Making sense of sounds: using AI to boost your machine uptime
Author : Sebastien Christian | Founder & CEO, OtoSense; now AI Engineering Director, Analog Devices
02 December 2019
Anyone familiar with maintaining mechanical machines knows how important the sounds & vibrations it makes are. Proper machine health monitoring through sound & vibrations can cut maintenance costs in half, and double machine lifetime.
This article was originally featured in the December 2019 issue of EPDT magazine [read the digital issue]. Sign up to receive your own copy each month.
As Sebastien Christian, founder & CEO of OtoSense, now AI Engineering Director at Analog Devices tells us, implementing live acoustic data and analysis is another important approach for condition-based monitoring (CbM) systems.
We can learn what the normal sound of a machine is. When the sound changes, we can identify it as abnormal. Then we may learn what the problem is, so that we can associate that sound with a specific issue. Identifying anomalies takes a few minutes of training, but connecting sounds, vibrations and their causes to perform diagnostics can take a lifetime. There are experienced technicians and engineers with this knowledge, but they are a scarce resource. Instinctively recognising a problem from sound alone can be difficult, even with recordings, descriptive frameworks or in-person training with experts.
Because of this, the team at Analog Devices has spent the last 20 years understanding how humans make sense of sounds and vibrations. Our objective was to build a system able to learn sounds and vibrations from a machine, and decipher their meaning to detect abnormal behaviour, and to perform diagnostics. This article details the architecture of OtoSense, a machine health monitoring system that enables what we call ‘computer hearing’, which allows a computer to make sense of the leading indicators of a machine’s behaviour: sound and vibration.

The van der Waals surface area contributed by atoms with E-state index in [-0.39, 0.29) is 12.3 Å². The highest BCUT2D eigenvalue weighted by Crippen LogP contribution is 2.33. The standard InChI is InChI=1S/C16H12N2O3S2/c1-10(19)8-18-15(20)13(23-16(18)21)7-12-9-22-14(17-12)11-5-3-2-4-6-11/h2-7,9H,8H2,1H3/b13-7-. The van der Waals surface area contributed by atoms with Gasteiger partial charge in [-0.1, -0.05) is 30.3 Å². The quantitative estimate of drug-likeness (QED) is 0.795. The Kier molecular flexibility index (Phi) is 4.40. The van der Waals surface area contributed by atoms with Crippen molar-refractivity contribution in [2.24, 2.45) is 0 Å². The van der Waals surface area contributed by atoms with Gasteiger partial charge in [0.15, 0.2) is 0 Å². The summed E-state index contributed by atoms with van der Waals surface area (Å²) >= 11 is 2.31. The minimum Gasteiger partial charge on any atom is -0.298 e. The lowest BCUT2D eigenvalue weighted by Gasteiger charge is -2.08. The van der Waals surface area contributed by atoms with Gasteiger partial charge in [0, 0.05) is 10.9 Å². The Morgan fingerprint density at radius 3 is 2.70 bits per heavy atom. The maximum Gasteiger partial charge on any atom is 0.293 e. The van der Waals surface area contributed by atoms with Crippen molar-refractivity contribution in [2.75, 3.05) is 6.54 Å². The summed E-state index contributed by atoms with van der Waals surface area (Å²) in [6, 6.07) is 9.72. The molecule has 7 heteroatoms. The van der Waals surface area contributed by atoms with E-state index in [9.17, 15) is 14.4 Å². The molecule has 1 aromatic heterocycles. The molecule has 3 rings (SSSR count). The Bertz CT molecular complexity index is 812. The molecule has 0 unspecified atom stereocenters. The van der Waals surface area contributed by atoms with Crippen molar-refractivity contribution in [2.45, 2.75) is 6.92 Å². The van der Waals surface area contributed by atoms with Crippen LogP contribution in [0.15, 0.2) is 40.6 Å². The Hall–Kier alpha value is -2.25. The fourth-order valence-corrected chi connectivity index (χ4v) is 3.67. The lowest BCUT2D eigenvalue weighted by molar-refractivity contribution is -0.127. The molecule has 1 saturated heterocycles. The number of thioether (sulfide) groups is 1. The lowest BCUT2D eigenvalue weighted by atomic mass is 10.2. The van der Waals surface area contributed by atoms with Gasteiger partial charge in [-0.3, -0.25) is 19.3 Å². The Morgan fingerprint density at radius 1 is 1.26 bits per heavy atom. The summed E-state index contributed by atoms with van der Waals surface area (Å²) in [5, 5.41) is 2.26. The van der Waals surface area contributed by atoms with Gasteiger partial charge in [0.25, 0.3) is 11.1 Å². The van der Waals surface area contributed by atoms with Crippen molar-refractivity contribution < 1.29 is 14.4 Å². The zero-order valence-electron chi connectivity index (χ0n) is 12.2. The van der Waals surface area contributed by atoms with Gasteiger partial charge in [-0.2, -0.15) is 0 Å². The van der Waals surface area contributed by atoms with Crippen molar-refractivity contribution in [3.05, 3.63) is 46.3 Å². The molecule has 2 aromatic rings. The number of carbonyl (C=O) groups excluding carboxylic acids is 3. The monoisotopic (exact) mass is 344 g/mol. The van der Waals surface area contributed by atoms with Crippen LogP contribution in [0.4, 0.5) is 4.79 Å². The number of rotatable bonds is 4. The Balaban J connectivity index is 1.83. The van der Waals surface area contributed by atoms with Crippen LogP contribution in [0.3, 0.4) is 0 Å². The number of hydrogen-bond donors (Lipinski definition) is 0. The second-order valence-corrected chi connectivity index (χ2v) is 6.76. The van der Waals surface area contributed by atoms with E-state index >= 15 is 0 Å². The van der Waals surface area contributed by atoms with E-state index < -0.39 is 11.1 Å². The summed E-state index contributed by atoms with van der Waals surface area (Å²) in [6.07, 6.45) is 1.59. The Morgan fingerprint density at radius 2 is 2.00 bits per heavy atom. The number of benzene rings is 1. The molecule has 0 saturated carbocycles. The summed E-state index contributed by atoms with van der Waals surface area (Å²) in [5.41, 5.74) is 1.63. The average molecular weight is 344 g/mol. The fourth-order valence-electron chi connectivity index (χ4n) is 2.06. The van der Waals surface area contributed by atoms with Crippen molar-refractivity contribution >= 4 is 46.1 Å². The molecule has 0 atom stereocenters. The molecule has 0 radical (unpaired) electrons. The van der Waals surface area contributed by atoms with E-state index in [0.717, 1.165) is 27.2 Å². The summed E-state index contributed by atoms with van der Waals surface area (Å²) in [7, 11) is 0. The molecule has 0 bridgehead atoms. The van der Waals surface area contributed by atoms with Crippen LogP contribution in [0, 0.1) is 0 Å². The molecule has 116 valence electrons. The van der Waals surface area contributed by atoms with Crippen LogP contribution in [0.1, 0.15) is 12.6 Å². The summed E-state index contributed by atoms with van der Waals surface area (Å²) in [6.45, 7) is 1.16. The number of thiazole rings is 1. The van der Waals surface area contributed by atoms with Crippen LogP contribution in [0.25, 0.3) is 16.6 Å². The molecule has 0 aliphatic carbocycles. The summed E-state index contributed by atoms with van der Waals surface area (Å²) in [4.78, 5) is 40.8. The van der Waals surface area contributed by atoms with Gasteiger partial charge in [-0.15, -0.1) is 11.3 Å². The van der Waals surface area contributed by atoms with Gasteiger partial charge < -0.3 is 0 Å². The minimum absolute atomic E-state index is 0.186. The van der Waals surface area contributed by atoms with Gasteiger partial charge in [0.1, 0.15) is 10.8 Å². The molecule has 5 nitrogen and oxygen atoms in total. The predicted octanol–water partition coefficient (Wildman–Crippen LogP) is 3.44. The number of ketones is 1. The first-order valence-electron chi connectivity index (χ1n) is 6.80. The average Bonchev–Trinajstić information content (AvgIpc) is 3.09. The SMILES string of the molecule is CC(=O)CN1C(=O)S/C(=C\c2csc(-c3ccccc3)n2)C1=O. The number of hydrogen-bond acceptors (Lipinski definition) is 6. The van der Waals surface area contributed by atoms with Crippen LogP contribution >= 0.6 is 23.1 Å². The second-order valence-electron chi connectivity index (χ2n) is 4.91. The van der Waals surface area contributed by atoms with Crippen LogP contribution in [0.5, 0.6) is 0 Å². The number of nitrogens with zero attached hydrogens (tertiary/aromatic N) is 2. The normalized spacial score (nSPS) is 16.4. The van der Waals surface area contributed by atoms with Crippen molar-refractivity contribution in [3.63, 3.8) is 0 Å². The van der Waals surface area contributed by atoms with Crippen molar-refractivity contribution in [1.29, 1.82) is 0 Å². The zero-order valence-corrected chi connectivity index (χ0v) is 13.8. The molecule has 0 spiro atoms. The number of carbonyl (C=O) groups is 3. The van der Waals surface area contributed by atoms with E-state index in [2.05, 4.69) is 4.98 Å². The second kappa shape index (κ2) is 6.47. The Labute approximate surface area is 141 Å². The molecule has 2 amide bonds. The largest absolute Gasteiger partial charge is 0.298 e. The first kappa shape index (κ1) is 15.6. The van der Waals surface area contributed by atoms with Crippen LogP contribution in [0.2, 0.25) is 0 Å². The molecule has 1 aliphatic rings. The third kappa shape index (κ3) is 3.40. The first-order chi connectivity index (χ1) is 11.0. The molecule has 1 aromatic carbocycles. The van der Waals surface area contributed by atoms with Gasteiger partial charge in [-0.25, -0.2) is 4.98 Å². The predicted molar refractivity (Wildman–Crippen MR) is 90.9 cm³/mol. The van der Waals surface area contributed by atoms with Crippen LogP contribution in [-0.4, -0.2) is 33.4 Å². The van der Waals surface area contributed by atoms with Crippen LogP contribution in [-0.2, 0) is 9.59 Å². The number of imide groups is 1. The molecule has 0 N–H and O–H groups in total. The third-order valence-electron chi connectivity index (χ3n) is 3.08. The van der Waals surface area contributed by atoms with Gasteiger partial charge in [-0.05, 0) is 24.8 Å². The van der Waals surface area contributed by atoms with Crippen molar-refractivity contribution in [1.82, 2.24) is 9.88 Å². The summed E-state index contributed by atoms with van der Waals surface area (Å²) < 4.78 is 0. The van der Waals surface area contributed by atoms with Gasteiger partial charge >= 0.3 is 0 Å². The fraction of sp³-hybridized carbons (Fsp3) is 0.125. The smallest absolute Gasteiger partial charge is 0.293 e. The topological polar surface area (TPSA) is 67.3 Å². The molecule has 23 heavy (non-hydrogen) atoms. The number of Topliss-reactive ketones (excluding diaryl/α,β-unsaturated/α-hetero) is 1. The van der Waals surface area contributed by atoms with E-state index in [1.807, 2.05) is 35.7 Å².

This system applies to any machine and works in real time with no network connection needed. It has been adapted for industrial applications and it enables a scalable, efficient machine health monitoring system.
In this article, we will delve into the principles that guided OtoSense’s development, and the role of human hearing in designing OtoSense. It will then discuss the way sound or vibration features were designed, how meaning is derived from them, and the continuous learning process that makes OtoSense evolve and improve over time to perform increasingly complex diagnostics with increasing accuracy.
Figure 1. The OtoSense system
To be robust, agnostic and efficient, the OtoSense design philosophy followed some guiding principles:
• Get inspiration from human neurology. Humans can learn and make sense of any sound they can hear in a very energy efficient manner.
• Be able to learn stationary sounds, as well as transient sounds. This requires adapted features and continuous monitoring.
• Perform the recognition at the edge, close to the sensor. There should not be any need of a network connection to a remote server to make a decision.
• Interaction with experts, and the necessity to learn from them, must happen with minimal impact on their daily workload, and be as enjoyable as possible.
The human hearing system and translation to OtoSense
Hearing is the sense of survival. It’s the holistic sense of distant, unseen events, and it matures before birth.
The process by which humans make sense of sounds can be described in four familiar steps: analogue acquisition of the sound; digital conversion; feature extraction; and interpretation. In each step, we will compare the human ear with the OtoSense system:
• Analogue acquisition and digitisation. A membrane and levers in the middle ear capture sounds and adjust impedance to transmit vibrations to a liquid-filled canal, where another membrane is selectively displaced, depending on spectral components present in the signal. This, in turn, bends flexible cells that emit a digital output that reflects the amount and harshness of the bending. These individual signals then travel on parallel nerves, arranged by frequency to the primary auditory cortex.
Figure 2. A 2D splatter map of sound in the OtoSense Sound Platter
•• In OtoSense, this job is performed by sensors, amplifiers and codecs. The digitisation process uses a fixed sample rate adjustable between 250 Hz and 196 kHz, with the waveform being coded on 16 bits and stored on buffers that range from 128 samples to 4096 samples.
• Feature extraction happens in this primary cortex. Frequency-domain features such as dominant frequencies, harmonicity, and spectral shape, as well as time-domain features such as impulsions, variations of intensity, and main frequency components over a time window spanned around 3 seconds.